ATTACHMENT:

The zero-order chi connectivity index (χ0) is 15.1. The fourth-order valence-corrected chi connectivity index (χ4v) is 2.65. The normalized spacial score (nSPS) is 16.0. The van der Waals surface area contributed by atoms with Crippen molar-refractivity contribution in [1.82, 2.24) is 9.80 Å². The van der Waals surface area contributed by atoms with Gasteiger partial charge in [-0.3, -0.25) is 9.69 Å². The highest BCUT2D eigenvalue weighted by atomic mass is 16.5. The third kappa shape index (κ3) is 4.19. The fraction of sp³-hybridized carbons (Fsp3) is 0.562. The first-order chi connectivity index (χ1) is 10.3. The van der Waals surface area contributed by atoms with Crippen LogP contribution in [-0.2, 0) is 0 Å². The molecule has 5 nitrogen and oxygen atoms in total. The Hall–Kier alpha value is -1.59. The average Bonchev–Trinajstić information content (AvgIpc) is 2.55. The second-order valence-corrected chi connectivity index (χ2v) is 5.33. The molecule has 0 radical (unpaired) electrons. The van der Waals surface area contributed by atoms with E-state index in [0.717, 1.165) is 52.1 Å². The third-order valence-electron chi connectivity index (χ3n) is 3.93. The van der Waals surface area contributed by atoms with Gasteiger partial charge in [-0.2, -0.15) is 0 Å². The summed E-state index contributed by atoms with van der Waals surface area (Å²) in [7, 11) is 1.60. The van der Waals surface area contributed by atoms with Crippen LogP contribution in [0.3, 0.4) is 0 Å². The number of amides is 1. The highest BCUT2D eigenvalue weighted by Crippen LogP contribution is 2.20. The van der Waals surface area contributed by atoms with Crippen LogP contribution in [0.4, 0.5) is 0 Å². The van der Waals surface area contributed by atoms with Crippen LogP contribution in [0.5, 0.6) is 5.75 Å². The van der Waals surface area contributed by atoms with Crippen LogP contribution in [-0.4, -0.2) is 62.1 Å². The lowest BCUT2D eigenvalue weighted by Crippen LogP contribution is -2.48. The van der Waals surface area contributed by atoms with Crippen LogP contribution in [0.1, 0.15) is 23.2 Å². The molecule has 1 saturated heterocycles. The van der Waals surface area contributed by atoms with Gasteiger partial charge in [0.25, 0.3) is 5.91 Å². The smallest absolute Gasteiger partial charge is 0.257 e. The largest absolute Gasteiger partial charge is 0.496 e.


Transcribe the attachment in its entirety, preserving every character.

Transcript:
The zero-order chi connectivity index (χ0) is 15.1. The fourth-order valence-corrected chi connectivity index (χ4v) is 2.65. The normalized spacial score (nSPS) is 16.0. The van der Waals surface area contributed by atoms with Crippen molar-refractivity contribution in [1.82, 2.24) is 9.80 Å². The van der Waals surface area contributed by atoms with Gasteiger partial charge in [-0.3, -0.25) is 9.69 Å². The highest BCUT2D eigenvalue weighted by atomic mass is 16.5. The third kappa shape index (κ3) is 4.19. The fraction of sp³-hybridized carbons (Fsp3) is 0.562. The first-order chi connectivity index (χ1) is 10.3. The van der Waals surface area contributed by atoms with Crippen LogP contribution in [-0.2, 0) is 0 Å². The molecule has 5 nitrogen and oxygen atoms in total. The Hall–Kier alpha value is -1.59. The average Bonchev–Trinajstić information content (AvgIpc) is 2.55. The second-order valence-corrected chi connectivity index (χ2v) is 5.33. The molecule has 0 radical (unpaired) electrons. The van der Waals surface area contributed by atoms with E-state index in [0.717, 1.165) is 52.1 Å². The third-order valence-electron chi connectivity index (χ3n) is 3.93. The van der Waals surface area contributed by atoms with Gasteiger partial charge in [-0.2, -0.15) is 0 Å². The summed E-state index contributed by atoms with van der Waals surface area (Å²) in [7, 11) is 1.60. The van der Waals surface area contributed by atoms with Crippen LogP contribution in [0.3, 0.4) is 0 Å². The number of amides is 1. The highest BCUT2D eigenvalue weighted by Crippen LogP contribution is 2.20. The van der Waals surface area contributed by atoms with Crippen LogP contribution in [0.4, 0.5) is 0 Å². The van der Waals surface area contributed by atoms with Crippen LogP contribution in [0.5, 0.6) is 5.75 Å². The van der Waals surface area contributed by atoms with Crippen LogP contribution in [-0.4, -0.2) is 62.1 Å². The lowest BCUT2D eigenvalue weighted by Crippen LogP contribution is -2.48. The van der Waals surface area contributed by atoms with Crippen LogP contribution in [0.1, 0.15) is 23.2 Å². The molecule has 1 saturated heterocycles. The van der Waals surface area contributed by atoms with Gasteiger partial charge in [0.25, 0.3) is 5.91 Å². The smallest absolute Gasteiger partial charge is 0.257 e. The largest absolute Gasteiger partial charge is 0.496 e.